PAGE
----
Meet the billionaire behind Steve Bannon's faux, conspiracy-spreading Chinese 'embassy'

Meet the billionaire behind Steve Bannon's faux, conspiracy-spreading Chinese 'embassy'
Steve Bannon // Credit: Gage Skidmore
Bannon thought Trump was suffering from dementia and pushed 25th Amendment behind the scenes: reporter

At first glance, the post-modern structure situated on East 64th Street looks like nothing more than a residential building. However, according to The Daily Beast, there is more than what meets the eye.

Although it is technically a six-story, six-bedroom residential dwelling owned by Argentinian billionaire Eduardo Eurnekian, it has been converted into what is being described as the "New Federal State of China," announced by former Trump White House strategist Steve Bannon and "his flamboyant Chinese patron, fugitive businessman Guo Wengui." It has now been dubbed "The Himalaya Embassy."

When the publication managed to speak with a woman seen entering the building, she confirmed that she is an employee of The Rule of Law Society, one of many non-profit organizations launched by Guo and Bannon. She also noted that the many entities housed at the location were considered "all one organization."

The publication reports that part of the building was illegally converted as Bannon and Wengui ignored code and zoning requirements. Per The Daily Beast:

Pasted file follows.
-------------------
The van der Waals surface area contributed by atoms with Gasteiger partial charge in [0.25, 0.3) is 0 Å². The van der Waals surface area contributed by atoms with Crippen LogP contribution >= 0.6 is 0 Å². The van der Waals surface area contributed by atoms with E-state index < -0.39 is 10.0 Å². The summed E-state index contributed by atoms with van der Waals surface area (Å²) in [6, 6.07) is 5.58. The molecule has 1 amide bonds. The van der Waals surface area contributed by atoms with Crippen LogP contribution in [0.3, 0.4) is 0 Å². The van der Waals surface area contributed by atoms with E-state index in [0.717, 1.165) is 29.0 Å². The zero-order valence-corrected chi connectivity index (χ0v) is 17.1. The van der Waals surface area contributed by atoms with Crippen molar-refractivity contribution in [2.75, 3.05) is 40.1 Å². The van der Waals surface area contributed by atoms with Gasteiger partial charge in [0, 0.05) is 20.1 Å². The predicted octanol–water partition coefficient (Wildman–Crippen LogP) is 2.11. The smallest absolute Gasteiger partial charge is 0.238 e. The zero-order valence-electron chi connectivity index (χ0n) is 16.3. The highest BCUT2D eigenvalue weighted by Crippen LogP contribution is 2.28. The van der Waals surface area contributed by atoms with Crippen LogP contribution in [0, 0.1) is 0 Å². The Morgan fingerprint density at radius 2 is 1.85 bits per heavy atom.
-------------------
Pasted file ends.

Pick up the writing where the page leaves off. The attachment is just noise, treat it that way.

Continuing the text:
"Public records, court documents, and in-person observations reveal that Bannon and Guo have converted the building's residential floors, against code and zoning, into the offices for their network of right-wing media and nonprofits—which have recently gained attention for publishing bogus COVID-19 studies and promoting conspiracy theories about Hunter Biden."

For longtime neighbors of the building, Bannon's conversion of the building has been relatively troubling. The publication reports that residents in close proximity of the building have become alarmed by all of the noticeable changes including the obvious "earpiece-wearing guards" situated around the building.

Employees of businesses in close proximity of the building have also made noteworthy observations of what goes on. "I see cars pull up sometimes and see people escorted inside, and security parked outside," Sarah Graham, an employee of a nearby office, told the publication. "It's kind of weird."

Shortly after the publication reached out to the New York City Department of Buildings, an inspector was dispatched to the location. However, the inspector's report confirms they were denied entry. "At time of inspection, access to the embassy denied by unknown security person," the regulator's report reads.

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